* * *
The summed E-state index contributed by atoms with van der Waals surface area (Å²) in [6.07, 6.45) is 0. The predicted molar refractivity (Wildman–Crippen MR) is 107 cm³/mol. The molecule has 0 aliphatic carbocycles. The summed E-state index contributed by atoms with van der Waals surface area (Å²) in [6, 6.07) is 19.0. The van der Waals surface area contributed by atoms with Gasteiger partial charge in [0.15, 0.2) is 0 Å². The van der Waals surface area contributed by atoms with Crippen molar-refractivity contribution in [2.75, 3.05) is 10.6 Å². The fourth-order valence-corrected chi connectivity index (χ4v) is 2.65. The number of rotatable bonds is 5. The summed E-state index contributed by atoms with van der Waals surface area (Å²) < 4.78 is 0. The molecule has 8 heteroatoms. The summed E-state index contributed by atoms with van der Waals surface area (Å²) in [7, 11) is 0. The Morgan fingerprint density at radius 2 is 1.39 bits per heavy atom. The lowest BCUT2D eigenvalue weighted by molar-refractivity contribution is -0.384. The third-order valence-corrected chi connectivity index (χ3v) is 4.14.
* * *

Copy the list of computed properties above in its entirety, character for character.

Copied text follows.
The summed E-state index contributed by atoms with van der Waals surface area (Å²) in [6.07, 6.45) is 0. The predicted molar refractivity (Wildman–Crippen MR) is 107 cm³/mol. The molecule has 0 aliphatic carbocycles. The summed E-state index contributed by atoms with van der Waals surface area (Å²) in [6, 6.07) is 19.0. The van der Waals surface area contributed by atoms with Gasteiger partial charge in [0.15, 0.2) is 0 Å². The van der Waals surface area contributed by atoms with Crippen molar-refractivity contribution in [2.75, 3.05) is 10.6 Å². The fourth-order valence-corrected chi connectivity index (χ4v) is 2.65. The number of rotatable bonds is 5. The summed E-state index contributed by atoms with van der Waals surface area (Å²) < 4.78 is 0. The molecule has 8 heteroatoms. The summed E-state index contributed by atoms with van der Waals surface area (Å²) in [7, 11) is 0. The Morgan fingerprint density at radius 2 is 1.39 bits per heavy atom. The lowest BCUT2D eigenvalue weighted by molar-refractivity contribution is -0.384. The third-order valence-corrected chi connectivity index (χ3v) is 4.14.